The detention of people who have not been convicted of a crime should be a measure of ‘last resort’ and should be phased out, a new report on health and human rights in immigration detention1 from the British Medical Association states.
‘Locked up, locked out’, published today, outlines how aspects of current detention policies and practices, such as no clear time-limits on how long people will be detained, are detrimental to the health of migrants and asylum-seekers, and also sets out the challenges doctors face when providing healthcare in detention settings.
The report, from the BMA medical ethics committee, is part of the Association’s aims to reduce health inequalities and defend human rights, ensuring access to healthcare for all, and standing up for vulnerable groups. It uncovers how doctors, immigration centre staff and detainees feel a ‘deep frustration’ with healthcare provision; staffing levels, and the availability of and access to on-site services and referrals to specialists, vary and are often inadequate.
The report also highlights concerns about individuals with mental health problems and asserts that the environment of an immigration detention centre can worsen or contribute to mental illness. Many of those detained are highly vulnerable and some have been victims of torture.
Dr Alan Mitchell, immediate past chair of the BMA’s civil and public services committee (CSPC), works as a part-time GP in an immigration removal centre, and contributed to the BMA’s report.2
He said: “One of the most distressing cases I came across recently was in relation to a young man who was in an immigration detention centre who had been sexually abused. He came to the United Kingdom and while an asylum seeker was able to access community mental health services.
Dr Mitchell added: “He was a vulnerable adult and he was unsuitable to be in immigration detention.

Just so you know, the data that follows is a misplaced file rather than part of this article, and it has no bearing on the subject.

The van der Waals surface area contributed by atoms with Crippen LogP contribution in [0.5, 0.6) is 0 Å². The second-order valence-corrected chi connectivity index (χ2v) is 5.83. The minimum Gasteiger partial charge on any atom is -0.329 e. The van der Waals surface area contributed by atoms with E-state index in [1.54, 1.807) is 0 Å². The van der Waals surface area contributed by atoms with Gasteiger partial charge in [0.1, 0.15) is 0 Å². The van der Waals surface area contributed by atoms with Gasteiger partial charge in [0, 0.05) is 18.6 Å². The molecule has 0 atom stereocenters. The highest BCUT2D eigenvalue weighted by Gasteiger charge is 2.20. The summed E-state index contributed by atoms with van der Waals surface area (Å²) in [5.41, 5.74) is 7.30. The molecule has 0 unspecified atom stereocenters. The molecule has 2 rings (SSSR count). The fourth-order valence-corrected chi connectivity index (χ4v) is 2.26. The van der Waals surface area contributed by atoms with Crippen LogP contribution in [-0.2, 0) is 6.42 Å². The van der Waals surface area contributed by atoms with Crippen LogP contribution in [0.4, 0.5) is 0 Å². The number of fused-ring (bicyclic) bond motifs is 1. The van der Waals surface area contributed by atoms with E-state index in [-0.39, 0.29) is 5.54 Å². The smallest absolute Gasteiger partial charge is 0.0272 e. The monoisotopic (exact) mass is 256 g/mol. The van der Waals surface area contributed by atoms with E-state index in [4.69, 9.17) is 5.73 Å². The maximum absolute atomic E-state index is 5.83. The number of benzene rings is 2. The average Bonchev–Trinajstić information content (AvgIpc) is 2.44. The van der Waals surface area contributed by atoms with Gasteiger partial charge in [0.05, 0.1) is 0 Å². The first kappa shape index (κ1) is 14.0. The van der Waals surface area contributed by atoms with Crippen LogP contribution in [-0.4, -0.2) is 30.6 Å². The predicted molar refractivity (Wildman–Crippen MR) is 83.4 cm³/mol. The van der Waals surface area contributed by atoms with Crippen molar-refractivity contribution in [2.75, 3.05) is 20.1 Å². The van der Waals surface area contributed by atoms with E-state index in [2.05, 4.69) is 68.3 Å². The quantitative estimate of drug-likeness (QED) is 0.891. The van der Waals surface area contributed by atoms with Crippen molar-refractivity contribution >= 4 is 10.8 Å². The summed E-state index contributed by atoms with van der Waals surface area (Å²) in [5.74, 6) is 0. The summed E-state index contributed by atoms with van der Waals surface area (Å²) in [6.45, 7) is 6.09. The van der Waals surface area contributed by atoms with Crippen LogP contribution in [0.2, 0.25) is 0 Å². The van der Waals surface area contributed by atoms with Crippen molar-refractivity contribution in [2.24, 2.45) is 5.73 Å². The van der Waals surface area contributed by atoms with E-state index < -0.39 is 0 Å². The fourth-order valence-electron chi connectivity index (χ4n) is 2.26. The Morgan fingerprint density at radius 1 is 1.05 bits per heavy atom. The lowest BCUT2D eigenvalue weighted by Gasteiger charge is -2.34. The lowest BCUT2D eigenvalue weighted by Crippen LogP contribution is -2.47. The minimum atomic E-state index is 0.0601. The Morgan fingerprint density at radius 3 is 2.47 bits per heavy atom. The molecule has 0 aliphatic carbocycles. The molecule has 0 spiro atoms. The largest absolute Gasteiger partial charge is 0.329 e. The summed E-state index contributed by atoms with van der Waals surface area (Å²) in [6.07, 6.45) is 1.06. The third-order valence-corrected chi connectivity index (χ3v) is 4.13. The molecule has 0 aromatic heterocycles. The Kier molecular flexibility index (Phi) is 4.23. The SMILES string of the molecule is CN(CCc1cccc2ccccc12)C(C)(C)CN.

“I made a report to the Home Office, and the Home Office released him shortly afterwards but because his status remained that of a failed asylum seeker, he was unable to access the help that he needed. That definitely contributed to him falling into a downward spiral.”
The report aims to resolve failures such as this with a series of policy recommendations including:
• Revising detention policies to address the significant health effects indeterminate detention can have on individuals
• Addressing aspects of the detention environment which affect the health and wellbeing of those detained
• Reconfiguring current healthcare provision so as to better achieve equivalence of care
• Providing training and continued support in health and wellbeing issues for all those working with detained individuals
• Recognising the importance of doctors acting with complete clinical independence and ensuring that principle is enshrined and respected across the immigration detention estate
The UK has one of the largest immigration detention estates in Europe, with 11 immigration removal centres across the country, holding up to 3,500 individuals at any one time.3 It is only one of a handful of European countries where no time-limits are imposed on detention.4
Commenting on the report, Dr John Chisholm, BMA medical ethics committee chair, said:
“Healthcare is one part of the wider practice of immigration detention, but a part that is fundamental to the state meeting its obligations to those detained.
“Migrants and asylum-seekers shouldn’t have their health-related human rights infringed and must be able to access healthcare adequate for their needs.
“The BMA hopes to work with policy-makers and other organisations to restructure and develop policies that meet the health needs of people in detention and ensure doctors can meet their ethical and professional obligations. A fundamental rethink of current policies is required.”
Notes to Editors
The British Medical Association (BMA) is the voice of doctors and medical students in the UK. It is an apolitical, professional organisation and independent trade union, representing doctors and medical students from all branches of medicine across the UK and supporting them to deliver the highest standards of care
1. Immigration detention is the practice of detaining migrants and asylum seekers for administrative purposes – typically to establish their identity, process their immigration claim or, where applications have been rejected, to facilitate their removal from the UK.
2. Watch our interview with Dr Alan Mitchell here.
3. Immigration detention in the UK: an overview, House of Commons Library briefing paper - http://researchbriefings.parliament.uk/ResearchBriefing/Summary/CBP-7294
4. Review into the Welfare in Detention of Vulnerable Persons: A report to the Home Office by Stephen Shaw. - https://www.gov.uk/government/publications/review-into-the-welfare-in-detention-of-vulnerable-persons